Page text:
The Essentiality of Environmental Governance

During the period of reaching nearly 400 PPM of CO2  (IPCC, 2007) in the air or overshooting earths ecological limit near about two-folds (GFN, 2013), only fools will decline the necessity of Environmental Governance at any scale or region. According to UNEP (2008), environmental governance can be defined as “Multi-level interactions (i.e., local, national, international/global) among, but not limited to, three main actors, i.e., state, market, and civil society,…in formulating and implementing policies in response to environment-related demands and inputs from the society;…for the purpose of attaining environmentally sustainable development”. Governance as a term and concept evolved in the environmental arena significantly after two major events: publication of Rachel Carson’s Silent Spring in 1962 and the ground breaking Tragedy of Common theory by Hardin (1968).


According to Hulme (2009, p. 310, cited in Evans, 2012) the cause of climate change is “crisis of governance…[not] a crisis of the government or a failure of the market”.   Evans (2012, p. 14) states that, “Governance is about what sort of world we want to inhabit and how we can coordinate getting there”. On the other hand as said by Saunier and Meganck (2009, p. 4) “ Global, in the context of governance… acknowledges that a large number of institutions … are responsible for … management of our planet”.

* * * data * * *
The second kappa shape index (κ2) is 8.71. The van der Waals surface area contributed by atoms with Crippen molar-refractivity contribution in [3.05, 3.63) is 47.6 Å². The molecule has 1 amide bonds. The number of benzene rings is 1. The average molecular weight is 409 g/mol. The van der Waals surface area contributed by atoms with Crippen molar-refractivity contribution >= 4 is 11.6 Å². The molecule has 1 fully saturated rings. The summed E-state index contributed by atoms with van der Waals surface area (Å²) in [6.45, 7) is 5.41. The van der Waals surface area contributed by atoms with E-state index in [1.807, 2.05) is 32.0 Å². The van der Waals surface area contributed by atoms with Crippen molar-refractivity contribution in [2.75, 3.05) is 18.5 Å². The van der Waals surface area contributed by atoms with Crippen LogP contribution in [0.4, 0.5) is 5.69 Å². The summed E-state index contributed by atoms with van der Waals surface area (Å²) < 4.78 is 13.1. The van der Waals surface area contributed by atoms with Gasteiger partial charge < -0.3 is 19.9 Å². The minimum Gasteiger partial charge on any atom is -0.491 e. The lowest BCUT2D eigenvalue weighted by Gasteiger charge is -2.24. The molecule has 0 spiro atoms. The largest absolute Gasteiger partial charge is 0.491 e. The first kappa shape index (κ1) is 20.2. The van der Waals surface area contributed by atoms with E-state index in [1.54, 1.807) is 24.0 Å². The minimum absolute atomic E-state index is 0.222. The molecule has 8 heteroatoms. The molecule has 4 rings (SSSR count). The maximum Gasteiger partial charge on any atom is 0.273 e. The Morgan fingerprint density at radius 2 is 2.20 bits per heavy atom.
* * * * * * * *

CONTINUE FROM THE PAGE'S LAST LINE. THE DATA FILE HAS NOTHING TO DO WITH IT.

Summarizing the above discussion it can be said that Global Environmental Governance is inevitable for the challenges we are facing and going to face in near future and to achieve our desired fantasy “sustainable development”. Want to conclude with the quote of William James (1956, p. 42, cited in Evan, 2012) while supporting my motive to study Environmental Governance, “ the world can and has been changes by those for whom the ideal and the real are dynamically contiguous”



Evans, J. P. (2012). Environmental Governance. Oxon: Routledge.

GFN. (2013, June 17). Available At: (Accessed: 25 September 2013)


Hardin, G. (1968). The Tragedy of the Commons. SCIENCE, 162, 1243-1248.


Hulme, M. (2009). Why We Disagree About Climate Change: Understanding Controversy, Inaction and Opportunity. Cambridge: Cambridge University press.


IPCC. (2007). IPCC Fourth Assessment Report: Climate Change 2007 . Geneva: Intergovernmental Panel on Climate Change (IPCC).


Saunier, R. E., & Meganck, R. A. (2009). Dictionary and Introduction to Global Environmental Governance (2nd ed.). London: Earthscan.


UNEP. (2008). Definition of Environmental Governance. Available At: (Accessed: 30 September 2013)

All * fields are Required.